How the World Bank built trust in vaccine bonds

How the World Bank built trust in vaccine bonds

21 October 2022

Interview with Doris Herrera-Pol and Heike Reichelt.

Q&A with Doris Herrera-Pol and Heike Reichelt

As the world’s largest global development institution, the World Bank has a successful track record as an issuer and investor in the international capital markets. Since 2006, the World Bank has served as IFFIm’s Treasury Manager, leveraging its expertise and influence to help build IFFIm bonds into a model impact investment.

Doris Herrera-Pol, currently on IFFIm’s Board of Directors, and Heike Reichelt, Head of Investor Relations and Sustainable Finance, Capital Markets and Investments at the World Bank Treasury, were key members of the World Bank team who launched IFFIm’s first US$1 billion vaccine bond in November 2006. Since then, the IFFIm-Gavi-World Bank partnership has raised over $8 billion in financing through about 40 transactions in eight currencies, contributing to Gavi programmes in routine immunisation, health system strengthening, and in the last two years, expediting COVID-19 vaccine research and delivery to lower-income economies.

Doris Herrera-Pol and Heike Reichelt talk about the World Bank’s role in IFFIm’s success as IFFIm approaches its 16th anniversary.

Why is the World Bank important to IFFIm (and vice versa)?

DHP: As Treasury Manager, the World Bank gives IFFIm access to its vast investor franchise, and it has been for the most part of IFFIm’s existence its sole swap counterparty. The World Bank manages IFFIm’s finances under very prudential guidelines and risk limits, at par with its own and most of the other supranationals, which helps to support IFFIm’s strong credit rating.

IFFIm is important to the World Bank because the Bank’s mission is to reduce poverty and help improve the lives of people in poor countries. A key foundation of attaining this development goal is the protection of children’s health, and vaccination is at the heart of this goal. Without it, many children would die or lead lives in poor health. Vaccination is the sine qua non of development.

HR: The World Bank has expertise and relationships with banks, intermediaries and swap counterparties that IFFIm benefits from. For the World Bank, IFFIm was special because it was the first time the World Bank was tasked with issuing bonds for another entity. IFFIm is different from other trust funds we manage because of the capital markets access. IFFIm was also one of the first financial bond products that sparked investor interest in how their money could be used for specific purposes.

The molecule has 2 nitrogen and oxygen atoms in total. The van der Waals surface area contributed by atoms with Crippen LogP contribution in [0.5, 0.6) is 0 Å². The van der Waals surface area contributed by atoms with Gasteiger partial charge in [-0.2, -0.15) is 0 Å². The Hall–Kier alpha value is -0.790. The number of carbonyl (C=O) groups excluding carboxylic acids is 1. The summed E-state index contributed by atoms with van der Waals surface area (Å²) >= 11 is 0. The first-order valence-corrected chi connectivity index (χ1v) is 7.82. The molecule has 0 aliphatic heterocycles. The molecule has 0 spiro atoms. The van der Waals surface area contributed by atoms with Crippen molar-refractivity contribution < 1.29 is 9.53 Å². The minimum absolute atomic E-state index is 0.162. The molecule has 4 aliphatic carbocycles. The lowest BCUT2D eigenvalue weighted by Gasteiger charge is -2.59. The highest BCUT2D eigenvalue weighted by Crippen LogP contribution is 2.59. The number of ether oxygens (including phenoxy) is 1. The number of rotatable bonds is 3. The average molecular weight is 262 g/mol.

How did the partnership and structure come to be?

HR: Gordon Brown presented the international community with the idea of an IFF (International Financing Facility) as a way to frontload payments based on future promises from governments. Goldman Sachs worked on structuring it. Christopher Egerton-Warburton (a.k.a. Edge) and Susan McAdams on the World Bank side worked together, connected with the UK, a key partner, and other donors. Having the World Bank as Treasury Manager reinforced that IFFIm was more like a supranational than a special purpose funding vehicle. We put a lot of work into explaining IFFIm’s financial structure as well as its purpose and similarities to supranationals, and making sure IFFIm’s investor presentation, financial reports and website explained IFFIm’s full value. There were a lot of late nights working through excel sheets to try to explain IFFIm in simple ways. We had to design an investor presentation to use on road shows to explain this new issuer, IFFIm, to central bank and other investors who were used to seeing the World Bank.

IFFIm was launched at a good time, in 2006 before the global financial crisis changed everything. At the time, there was a lot of talk about innovative ways to fund development including leveraging donor countries’ ODA (official development assistance). Investors sensed that immunising children was a safe investment because, as one of the most cost-effective health interventions in the world and a necessity for global health, they could expect that it would always be a priority in a country’s ODA budget. So the vaccine purpose was tangible and had real value.

DHP: The governments behind IFFIm’s inception, led by the UK and France, wanted an efficient and effective structure for IFFIm; they didn’t want to create a traditional supranational that would require large budget and staffing. Instead, they wanted IFFIm to be a prototype/proof of concept/pilot for international financing facilities (IFFs) that could be deployed in a flexible and nimble manner to tackle specific development challenges (e.g., vaccination, health, education, infrastructure). The donors asked the World Bank whether it would be interested in handling IFFIm’s finances. An RFP was launched. The World Bank presented its proposal for fee-based financial management services, and it won the contract in 2005. With Gavi being responsible for the operational roll out of the immunisation programs that are funded by IFFIm’s bonds, and the World Bank being responsible for IFFIm’s financial management, IFFIm became an innovative and efficient development finance mechanism.